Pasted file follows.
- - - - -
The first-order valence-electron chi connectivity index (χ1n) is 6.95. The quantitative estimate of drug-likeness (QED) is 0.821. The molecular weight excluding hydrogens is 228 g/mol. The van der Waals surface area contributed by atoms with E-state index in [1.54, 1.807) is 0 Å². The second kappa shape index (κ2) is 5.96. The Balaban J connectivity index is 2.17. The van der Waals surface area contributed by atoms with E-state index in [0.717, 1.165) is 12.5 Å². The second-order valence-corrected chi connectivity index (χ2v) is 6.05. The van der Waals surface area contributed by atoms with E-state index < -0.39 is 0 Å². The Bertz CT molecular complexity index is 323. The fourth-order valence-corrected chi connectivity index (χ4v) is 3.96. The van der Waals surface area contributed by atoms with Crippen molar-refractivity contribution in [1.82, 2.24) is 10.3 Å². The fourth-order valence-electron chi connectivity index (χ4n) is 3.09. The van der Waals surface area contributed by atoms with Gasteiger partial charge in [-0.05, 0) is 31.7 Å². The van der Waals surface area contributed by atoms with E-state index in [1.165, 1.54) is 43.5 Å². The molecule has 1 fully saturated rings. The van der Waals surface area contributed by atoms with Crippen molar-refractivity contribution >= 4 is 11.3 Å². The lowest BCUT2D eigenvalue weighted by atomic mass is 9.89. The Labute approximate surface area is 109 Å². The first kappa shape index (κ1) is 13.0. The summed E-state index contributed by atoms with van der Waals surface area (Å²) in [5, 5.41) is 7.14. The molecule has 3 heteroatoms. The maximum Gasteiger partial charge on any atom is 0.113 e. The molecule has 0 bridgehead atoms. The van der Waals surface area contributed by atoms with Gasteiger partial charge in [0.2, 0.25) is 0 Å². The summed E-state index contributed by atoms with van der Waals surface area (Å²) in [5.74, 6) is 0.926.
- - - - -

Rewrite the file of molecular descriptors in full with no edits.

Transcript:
The first-order valence-electron chi connectivity index (χ1n) is 6.95. The quantitative estimate of drug-likeness (QED) is 0.821. The molecular weight excluding hydrogens is 228 g/mol. The van der Waals surface area contributed by atoms with E-state index in [1.54, 1.807) is 0 Å². The second kappa shape index (κ2) is 5.96. The Balaban J connectivity index is 2.17. The van der Waals surface area contributed by atoms with E-state index in [0.717, 1.165) is 12.5 Å². The second-order valence-corrected chi connectivity index (χ2v) is 6.05. The van der Waals surface area contributed by atoms with E-state index < -0.39 is 0 Å². The Bertz CT molecular complexity index is 323. The fourth-order valence-corrected chi connectivity index (χ4v) is 3.96. The van der Waals surface area contributed by atoms with Crippen molar-refractivity contribution in [1.82, 2.24) is 10.3 Å². The fourth-order valence-electron chi connectivity index (χ4n) is 3.09. The van der Waals surface area contributed by atoms with Gasteiger partial charge in [-0.05, 0) is 31.7 Å². The van der Waals surface area contributed by atoms with E-state index in [1.165, 1.54) is 43.5 Å². The molecule has 1 fully saturated rings. The van der Waals surface area contributed by atoms with Crippen molar-refractivity contribution >= 4 is 11.3 Å². The lowest BCUT2D eigenvalue weighted by atomic mass is 9.89. The Labute approximate surface area is 109 Å². The first kappa shape index (κ1) is 13.0. The summed E-state index contributed by atoms with van der Waals surface area (Å²) in [5, 5.41) is 7.14. The molecule has 3 heteroatoms. The maximum Gasteiger partial charge on any atom is 0.113 e. The molecule has 0 bridgehead atoms. The van der Waals surface area contributed by atoms with Gasteiger partial charge in [0.2, 0.25) is 0 Å². The summed E-state index contributed by atoms with van der Waals surface area (Å²) in [5.74, 6) is 0.926.